With a woodfired oven as the restaurant's core, Ester's hearth produces food with heart.
December 09, 2014
Imagine a Friday night when you don't feel like going out because the bilious ghost of last night's pub dinner is still haunting your entrails. Then imagine the feeling when you realise you have to go out because your dinner reservations at Ester were made weeks in advance, just to get a table at 8.45.
So, you get out of your trackies and into something a little more sexy, but not too sexy (because Ester is in Chippendale). You wander in and are seated by staff who do the warm, slightly jokey side of casual very well. You're amid a very 'Chippo' jangle of ages and degrees of trendiness. There are young art students, middle-aged art gallery owners and plenty of representation from the finance industry in between. The space it sparse — done in concrete tones and darkish wood. It's a (designer) vessel that is free of corny trends and all the tiring paraphernalia that comes with them. Relief sets in even before the wine has been poured.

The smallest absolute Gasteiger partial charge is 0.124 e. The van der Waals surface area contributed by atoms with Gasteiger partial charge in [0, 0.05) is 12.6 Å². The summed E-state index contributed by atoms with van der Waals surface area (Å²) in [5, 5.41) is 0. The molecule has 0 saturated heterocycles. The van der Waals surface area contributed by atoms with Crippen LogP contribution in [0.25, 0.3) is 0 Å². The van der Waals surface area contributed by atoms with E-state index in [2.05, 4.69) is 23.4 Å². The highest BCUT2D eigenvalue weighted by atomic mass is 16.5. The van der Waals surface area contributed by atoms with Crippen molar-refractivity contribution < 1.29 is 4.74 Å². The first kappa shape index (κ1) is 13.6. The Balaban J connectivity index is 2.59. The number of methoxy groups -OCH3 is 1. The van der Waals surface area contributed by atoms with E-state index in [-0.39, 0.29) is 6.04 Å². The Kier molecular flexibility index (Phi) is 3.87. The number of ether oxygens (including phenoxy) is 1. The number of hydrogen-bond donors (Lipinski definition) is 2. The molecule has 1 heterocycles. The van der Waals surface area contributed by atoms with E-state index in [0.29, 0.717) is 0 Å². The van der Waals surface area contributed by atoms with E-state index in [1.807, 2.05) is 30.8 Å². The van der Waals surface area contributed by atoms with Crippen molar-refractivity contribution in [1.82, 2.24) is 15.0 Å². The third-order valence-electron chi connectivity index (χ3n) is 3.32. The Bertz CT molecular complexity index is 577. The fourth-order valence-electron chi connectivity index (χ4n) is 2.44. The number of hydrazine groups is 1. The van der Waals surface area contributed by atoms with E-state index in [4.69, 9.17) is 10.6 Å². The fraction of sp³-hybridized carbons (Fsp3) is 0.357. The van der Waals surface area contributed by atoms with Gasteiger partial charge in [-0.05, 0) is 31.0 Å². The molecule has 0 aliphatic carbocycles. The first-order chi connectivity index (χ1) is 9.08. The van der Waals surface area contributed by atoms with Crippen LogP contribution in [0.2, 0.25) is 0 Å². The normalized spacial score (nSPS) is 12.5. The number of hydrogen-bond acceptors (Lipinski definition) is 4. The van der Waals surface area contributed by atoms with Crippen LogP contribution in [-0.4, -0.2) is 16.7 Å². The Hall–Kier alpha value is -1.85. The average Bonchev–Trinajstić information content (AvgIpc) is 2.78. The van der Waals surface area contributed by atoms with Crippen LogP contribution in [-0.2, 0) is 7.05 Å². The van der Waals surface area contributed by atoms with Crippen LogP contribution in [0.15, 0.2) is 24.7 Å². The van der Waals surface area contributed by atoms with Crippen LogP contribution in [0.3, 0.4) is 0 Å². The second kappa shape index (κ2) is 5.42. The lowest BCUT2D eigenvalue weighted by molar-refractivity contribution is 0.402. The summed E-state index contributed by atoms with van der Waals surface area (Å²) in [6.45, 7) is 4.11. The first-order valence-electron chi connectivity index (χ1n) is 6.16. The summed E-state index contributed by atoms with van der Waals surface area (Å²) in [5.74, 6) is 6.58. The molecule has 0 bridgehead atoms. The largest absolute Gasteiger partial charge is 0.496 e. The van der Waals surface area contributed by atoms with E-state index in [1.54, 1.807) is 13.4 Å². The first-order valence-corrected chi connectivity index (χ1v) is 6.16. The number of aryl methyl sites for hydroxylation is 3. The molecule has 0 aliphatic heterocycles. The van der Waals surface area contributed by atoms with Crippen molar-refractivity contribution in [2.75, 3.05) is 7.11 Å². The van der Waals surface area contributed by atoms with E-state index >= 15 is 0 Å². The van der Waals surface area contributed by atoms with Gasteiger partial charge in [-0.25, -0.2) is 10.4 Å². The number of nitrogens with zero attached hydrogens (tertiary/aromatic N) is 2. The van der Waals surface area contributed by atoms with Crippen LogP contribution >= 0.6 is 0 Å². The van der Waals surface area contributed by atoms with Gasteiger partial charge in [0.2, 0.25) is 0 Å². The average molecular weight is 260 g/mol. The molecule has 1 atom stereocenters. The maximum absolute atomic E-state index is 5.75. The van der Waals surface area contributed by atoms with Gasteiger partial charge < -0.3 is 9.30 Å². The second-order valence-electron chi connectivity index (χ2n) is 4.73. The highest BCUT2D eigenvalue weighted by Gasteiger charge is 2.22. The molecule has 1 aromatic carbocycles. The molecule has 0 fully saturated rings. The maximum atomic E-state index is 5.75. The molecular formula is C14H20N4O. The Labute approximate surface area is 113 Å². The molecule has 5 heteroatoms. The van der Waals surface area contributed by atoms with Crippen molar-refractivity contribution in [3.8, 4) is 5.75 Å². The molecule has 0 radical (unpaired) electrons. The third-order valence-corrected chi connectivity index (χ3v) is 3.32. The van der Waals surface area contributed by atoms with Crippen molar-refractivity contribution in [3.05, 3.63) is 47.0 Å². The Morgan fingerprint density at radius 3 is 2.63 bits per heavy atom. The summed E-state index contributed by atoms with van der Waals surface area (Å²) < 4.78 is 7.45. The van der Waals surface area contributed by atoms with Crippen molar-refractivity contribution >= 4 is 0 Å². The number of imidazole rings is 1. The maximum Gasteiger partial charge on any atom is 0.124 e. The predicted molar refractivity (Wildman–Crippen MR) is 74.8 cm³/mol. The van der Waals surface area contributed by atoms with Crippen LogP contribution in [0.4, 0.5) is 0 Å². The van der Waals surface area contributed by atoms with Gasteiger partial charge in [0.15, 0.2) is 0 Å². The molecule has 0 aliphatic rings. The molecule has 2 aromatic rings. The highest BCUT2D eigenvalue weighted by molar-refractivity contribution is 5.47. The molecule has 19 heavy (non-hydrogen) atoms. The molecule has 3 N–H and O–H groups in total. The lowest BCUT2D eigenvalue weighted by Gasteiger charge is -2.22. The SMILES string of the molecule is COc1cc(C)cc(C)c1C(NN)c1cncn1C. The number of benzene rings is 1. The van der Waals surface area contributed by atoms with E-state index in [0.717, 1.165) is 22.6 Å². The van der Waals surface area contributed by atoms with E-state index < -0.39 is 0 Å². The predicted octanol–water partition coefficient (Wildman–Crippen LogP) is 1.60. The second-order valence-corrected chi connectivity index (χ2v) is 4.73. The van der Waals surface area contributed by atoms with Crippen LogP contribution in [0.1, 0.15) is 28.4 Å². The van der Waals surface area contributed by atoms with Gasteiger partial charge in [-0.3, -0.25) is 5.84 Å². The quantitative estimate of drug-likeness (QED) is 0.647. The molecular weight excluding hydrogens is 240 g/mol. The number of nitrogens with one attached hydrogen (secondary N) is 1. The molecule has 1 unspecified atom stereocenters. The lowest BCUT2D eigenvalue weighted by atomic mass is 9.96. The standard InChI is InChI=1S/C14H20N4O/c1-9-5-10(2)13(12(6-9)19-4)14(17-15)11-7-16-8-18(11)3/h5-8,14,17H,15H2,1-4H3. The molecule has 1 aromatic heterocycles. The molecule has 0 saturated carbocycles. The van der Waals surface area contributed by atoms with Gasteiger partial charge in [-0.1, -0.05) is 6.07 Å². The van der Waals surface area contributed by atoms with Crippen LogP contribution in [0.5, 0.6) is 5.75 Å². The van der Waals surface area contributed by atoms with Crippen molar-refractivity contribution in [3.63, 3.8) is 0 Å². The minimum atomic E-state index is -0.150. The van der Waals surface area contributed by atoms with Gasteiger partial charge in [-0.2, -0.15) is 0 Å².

Once you do choose something from the natural-leaning list, however, Ester only gets better. The menu is driven (or fired) by a wood-burning oven which makes the house-made loaf ($3 per person) — a solid, crusty place to start. Calamari ($21) is accompanied by peas and a 'green goddess' sauce. With all the juice bar connotations of that name, the dish is a pretty assemblage of char-tipped calamari, peas and an electric green sauce that is clean in a satisfyingly healthy way.
Carrots with sesame and a parmesan custard ($12) and cauliflower with almond cream ($16) are tumbles of greenery that crown roasted veg accompanied by savoury sauces. Both speak the bright language of their direct contact with honest fire. Vegetables have never made for such pleasurable grazing.
Ester doesn't do dessert with a capital 'D'. While there's not even a hint of chocolate on the dessert menu, there is some great caramel. A 'three milks' dessert (sheep's milk yoghourt foam, panna cotta, goat's milk dulce de leche, $11) is a too-cool-for-school mingling of muted sweet and savoury that comes replete with olive oil biscuit and rosemary sprinklings.
Although humbler, the salted caramel semifreddo ($4) with a black sesame sugar is my favourite. I lean over to recommend it to the girls at the table next door who are tossing up between desserts as we leave, happy that we held onto our reservation after all.